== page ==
After having to skip my Taxol chemotherapy last week due to low blood counts I was pretty bummed out. I was scared that I wasn’t going to get better in time for my my last treatment today or that we would need to push surgery back. So last night I sat in bed, Ambien-less, and thought about what life was going to be like moving forward.  I tried to remember what “normal” felt like. Many breast cancer survivors say that life never goes back to “normal” and that you will always have little things that you will deal with everyday. I’m not going to accept that. I will not let breast cancer rule my life (my four year old already excels at that job). 

Today was emotional. Very emotional. I finished my chemotherapy with no problems or set backs. I will still go back every 3 weeks until July for Herceptin infusions but they will be quick and easy, no side effects. 

​Next is a couple weeks full of many doctors appointments and recovery from chemo. On Monday, November 14th I will have my surgery at Menorah Medical Center. I will be have a double mastectomy with axillary lymph node dissection with resconstruction. My lymph nodes were positive for cancer cells when this all started so we are just going to take them out. After we get the pathology back the doctors will decide what the next set will be. Some doctors are saying radiation and some are saying that I may not have to have it. Of course I will be getting multiple opinions from some great doctors.

Just wanted to say thank you to all my friends and family for the continued support. It is amazing to hear from people that I haven’t seen in years. I believe that if you surround yourself with good people that are kind, loving, and compassionate, you really have it all. I am looking forward to the future and spending time with the ones I love. 
And eating lots of great food. 

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Giving Back

The ups and downs of chemotherapy are exhausting, just ask my husband. He has been such a trooper through all of this and I truly couldn’t do it without him. This week has been so much better than the last two weeks. Thank god. My tastebuds are slowly coming back and all the really ugly side effects have disappeared. My amazing oncologist and nurse practitioner have switched my chemotherapy to Taxol, which are lower doses and given in weekly treatments. Four more weeks!!! Hopefully these treatments have little to no side effects and I’m able to keep my counts up every week to keep on schedule. My surgery has been set for Monday, November 14th and I’m determined to get to that day so I will fight through the next four weeks. 

As the end of my chemotherapy comes to an end, I would love to do something to help put a smile on other patients going through the same thing. Chemotherapy has been the toughest and most depressing time of my life so far. The loss of my hair has been devastating. My skin is completely dried out and ashy. My nails are turning colors. I have lost so much weight and muscle that I feel weak. It has put me into a depression that I could never imagine. I feel unattractive and embarrassed by the way I look. I know it’s silly but it’s the truth. Hopefully I can help a little bit when it comes to helping someone else going through the same thing.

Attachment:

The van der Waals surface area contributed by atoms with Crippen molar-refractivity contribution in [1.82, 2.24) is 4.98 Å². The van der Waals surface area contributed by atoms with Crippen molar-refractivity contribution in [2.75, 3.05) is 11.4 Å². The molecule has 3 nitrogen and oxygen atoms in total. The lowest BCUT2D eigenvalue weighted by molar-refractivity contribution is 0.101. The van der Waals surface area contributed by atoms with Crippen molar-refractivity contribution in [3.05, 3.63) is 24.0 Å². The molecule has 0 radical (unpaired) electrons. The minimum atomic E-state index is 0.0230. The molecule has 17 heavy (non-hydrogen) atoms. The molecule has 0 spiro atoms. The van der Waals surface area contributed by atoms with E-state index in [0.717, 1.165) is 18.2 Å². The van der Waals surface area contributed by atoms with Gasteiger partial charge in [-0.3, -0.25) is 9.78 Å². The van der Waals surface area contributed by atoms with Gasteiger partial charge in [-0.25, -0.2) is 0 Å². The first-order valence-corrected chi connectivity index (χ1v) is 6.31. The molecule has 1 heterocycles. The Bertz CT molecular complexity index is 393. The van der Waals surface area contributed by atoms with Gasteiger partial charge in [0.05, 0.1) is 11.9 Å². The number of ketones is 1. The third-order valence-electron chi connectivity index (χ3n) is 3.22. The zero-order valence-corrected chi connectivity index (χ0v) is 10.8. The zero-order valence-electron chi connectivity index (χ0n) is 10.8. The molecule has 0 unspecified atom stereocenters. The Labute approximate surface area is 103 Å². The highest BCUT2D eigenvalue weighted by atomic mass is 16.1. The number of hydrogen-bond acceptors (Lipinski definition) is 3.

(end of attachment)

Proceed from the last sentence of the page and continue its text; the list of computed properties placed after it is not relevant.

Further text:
As many of you may know, I am a stylist for Stella & Dot. I have put my business on the back burner lately because of my health, family, and my (real) job. I would love to do a little fundraiser/program for the other chemotherapy patients at the KU Cancer Center. We will call it “Sponsor a Pouf” and it is going to be amazing. All I’m asking is for you to buy a pouf from Stella & Dot and I will fill it up with some great goodies. I received some pretty great gifts from everyone during chemotherapy but it was the little things that most people wouldn’t think about that made the difference. Things like a great hand lotion, Chapstick, lemon heads, blush, nail files, lip gloss, and mouthwash. I used all these things on a daily basis. My goal is to sponsor at least 25 poufs and give them to the KU Cancer Center on my last day of treatment in October. I plan on using my commissions from the “Sponsor a Pouf” and our Breast Cancer Awareness Boutique to purchase some fun things to fill the poufs with. The poufs are just $24 and will run you around $32 after shipping and taxes. Just click the link below and at check out select ship to hostess and it will come right to me. Or you can paypal me or if you are in the area, just $27 and I will place a bulk order. 

Our Breast Cancer Awareness Boutique items are available now! I love the rose gold pieces…especially the necklace. It is so simple and classy. You need this piece. These would also make great gifts. 
There are so many women in my life that have been affected by breast and ovarian cancer lately, which is super scary. From now until October 31st, all net proceeds from the Breast Cancer Botique will be donated to Bright Pink by Stella & Dot. Bright Pink is a non profit organization focused on the prevention and early detection of breast and ovarian cancer in young women (ages 18-45).  

I would love your support. I would love to give some of these woman battling breast cancer a little gift in hopes to make their day just a little better. Shop this link for the poufs and some really great jewelry.